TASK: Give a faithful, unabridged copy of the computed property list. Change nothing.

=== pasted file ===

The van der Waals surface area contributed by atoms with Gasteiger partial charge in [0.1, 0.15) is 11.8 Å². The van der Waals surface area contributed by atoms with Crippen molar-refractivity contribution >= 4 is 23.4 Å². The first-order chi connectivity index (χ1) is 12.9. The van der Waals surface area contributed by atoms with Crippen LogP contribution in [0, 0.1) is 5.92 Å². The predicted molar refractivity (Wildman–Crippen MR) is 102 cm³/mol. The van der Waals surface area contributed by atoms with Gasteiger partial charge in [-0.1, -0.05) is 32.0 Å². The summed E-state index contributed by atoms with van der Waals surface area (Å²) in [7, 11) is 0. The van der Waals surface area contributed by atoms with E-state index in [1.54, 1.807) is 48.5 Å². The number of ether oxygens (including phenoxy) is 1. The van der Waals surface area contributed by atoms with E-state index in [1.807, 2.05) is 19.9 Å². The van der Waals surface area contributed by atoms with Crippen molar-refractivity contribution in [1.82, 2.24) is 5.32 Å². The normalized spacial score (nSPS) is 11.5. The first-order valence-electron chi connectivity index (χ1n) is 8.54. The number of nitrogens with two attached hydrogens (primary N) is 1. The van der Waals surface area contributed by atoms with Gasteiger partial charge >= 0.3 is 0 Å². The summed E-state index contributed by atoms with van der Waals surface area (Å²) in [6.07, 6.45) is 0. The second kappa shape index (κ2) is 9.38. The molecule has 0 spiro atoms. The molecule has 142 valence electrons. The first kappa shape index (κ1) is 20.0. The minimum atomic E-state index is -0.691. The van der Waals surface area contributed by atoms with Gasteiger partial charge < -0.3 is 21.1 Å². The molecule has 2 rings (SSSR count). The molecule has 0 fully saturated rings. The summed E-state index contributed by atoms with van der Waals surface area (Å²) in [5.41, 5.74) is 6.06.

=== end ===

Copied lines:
The van der Waals surface area contributed by atoms with Gasteiger partial charge in [0.1, 0.15) is 11.8 Å². The van der Waals surface area contributed by atoms with Crippen molar-refractivity contribution >= 4 is 23.4 Å². The first-order chi connectivity index (χ1) is 12.9. The van der Waals surface area contributed by atoms with Crippen LogP contribution in [0, 0.1) is 5.92 Å². The predicted molar refractivity (Wildman–Crippen MR) is 102 cm³/mol. The van der Waals surface area contributed by atoms with Gasteiger partial charge in [-0.1, -0.05) is 32.0 Å². The summed E-state index contributed by atoms with van der Waals surface area (Å²) in [7, 11) is 0. The van der Waals surface area contributed by atoms with E-state index in [1.54, 1.807) is 48.5 Å². The number of ether oxygens (including phenoxy) is 1. The van der Waals surface area contributed by atoms with E-state index in [1.807, 2.05) is 19.9 Å². The van der Waals surface area contributed by atoms with Crippen molar-refractivity contribution in [1.82, 2.24) is 5.32 Å². The normalized spacial score (nSPS) is 11.5. The first-order valence-electron chi connectivity index (χ1n) is 8.54. The number of nitrogens with two attached hydrogens (primary N) is 1. The van der Waals surface area contributed by atoms with Gasteiger partial charge >= 0.3 is 0 Å². The summed E-state index contributed by atoms with van der Waals surface area (Å²) in [6.07, 6.45) is 0. The second kappa shape index (κ2) is 9.38. The molecule has 0 spiro atoms. The molecule has 142 valence electrons. The first kappa shape index (κ1) is 20.0. The minimum atomic E-state index is -0.691. The van der Waals surface area contributed by atoms with Gasteiger partial charge < -0.3 is 21.1 Å². The molecule has 2 rings (SSSR count). The molecule has 0 fully saturated rings. The summed E-state index contributed by atoms with van der Waals surface area (Å²) in [5.41, 5.74) is 6.06.